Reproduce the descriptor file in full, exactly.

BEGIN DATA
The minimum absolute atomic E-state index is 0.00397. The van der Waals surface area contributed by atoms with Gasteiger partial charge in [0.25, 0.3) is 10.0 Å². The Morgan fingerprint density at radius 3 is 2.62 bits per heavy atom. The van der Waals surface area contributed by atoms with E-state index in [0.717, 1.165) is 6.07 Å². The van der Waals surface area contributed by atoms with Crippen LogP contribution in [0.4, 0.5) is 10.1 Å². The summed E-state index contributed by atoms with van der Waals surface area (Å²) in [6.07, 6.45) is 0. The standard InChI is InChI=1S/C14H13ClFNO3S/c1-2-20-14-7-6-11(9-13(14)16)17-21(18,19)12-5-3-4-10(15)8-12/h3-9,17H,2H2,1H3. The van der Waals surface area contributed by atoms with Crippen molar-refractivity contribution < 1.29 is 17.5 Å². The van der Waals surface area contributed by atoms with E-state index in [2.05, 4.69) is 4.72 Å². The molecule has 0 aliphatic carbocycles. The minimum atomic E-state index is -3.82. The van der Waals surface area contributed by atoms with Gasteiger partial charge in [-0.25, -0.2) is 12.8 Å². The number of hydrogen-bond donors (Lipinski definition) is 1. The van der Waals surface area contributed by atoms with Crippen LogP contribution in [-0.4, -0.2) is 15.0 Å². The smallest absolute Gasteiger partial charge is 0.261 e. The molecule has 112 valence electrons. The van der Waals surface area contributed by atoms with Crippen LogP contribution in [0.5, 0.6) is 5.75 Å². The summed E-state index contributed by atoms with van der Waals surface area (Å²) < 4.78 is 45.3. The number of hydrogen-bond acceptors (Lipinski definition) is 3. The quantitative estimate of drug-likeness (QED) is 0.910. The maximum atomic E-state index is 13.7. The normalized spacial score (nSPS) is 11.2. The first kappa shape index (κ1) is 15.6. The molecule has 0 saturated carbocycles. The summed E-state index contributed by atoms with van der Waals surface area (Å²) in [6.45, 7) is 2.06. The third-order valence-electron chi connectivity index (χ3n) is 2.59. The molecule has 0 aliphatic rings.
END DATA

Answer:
The minimum absolute atomic E-state index is 0.00397. The van der Waals surface area contributed by atoms with Gasteiger partial charge in [0.25, 0.3) is 10.0 Å². The Morgan fingerprint density at radius 3 is 2.62 bits per heavy atom. The van der Waals surface area contributed by atoms with E-state index in [0.717, 1.165) is 6.07 Å². The van der Waals surface area contributed by atoms with Crippen LogP contribution in [0.4, 0.5) is 10.1 Å². The summed E-state index contributed by atoms with van der Waals surface area (Å²) in [6.07, 6.45) is 0. The standard InChI is InChI=1S/C14H13ClFNO3S/c1-2-20-14-7-6-11(9-13(14)16)17-21(18,19)12-5-3-4-10(15)8-12/h3-9,17H,2H2,1H3. The van der Waals surface area contributed by atoms with Crippen molar-refractivity contribution < 1.29 is 17.5 Å². The van der Waals surface area contributed by atoms with E-state index in [2.05, 4.69) is 4.72 Å². The molecule has 0 aliphatic carbocycles. The minimum atomic E-state index is -3.82. The van der Waals surface area contributed by atoms with Gasteiger partial charge in [-0.25, -0.2) is 12.8 Å². The number of hydrogen-bond donors (Lipinski definition) is 1. The van der Waals surface area contributed by atoms with Crippen LogP contribution in [-0.4, -0.2) is 15.0 Å². The smallest absolute Gasteiger partial charge is 0.261 e. The molecule has 112 valence electrons. The van der Waals surface area contributed by atoms with Crippen LogP contribution in [0.5, 0.6) is 5.75 Å². The summed E-state index contributed by atoms with van der Waals surface area (Å²) < 4.78 is 45.3. The number of hydrogen-bond acceptors (Lipinski definition) is 3. The quantitative estimate of drug-likeness (QED) is 0.910. The maximum atomic E-state index is 13.7. The normalized spacial score (nSPS) is 11.2. The first kappa shape index (κ1) is 15.6. The molecule has 0 saturated carbocycles. The summed E-state index contributed by atoms with van der Waals surface area (Å²) in [6.45, 7) is 2.06. The third-order valence-electron chi connectivity index (χ3n) is 2.59. The molecule has 0 aliphatic rings.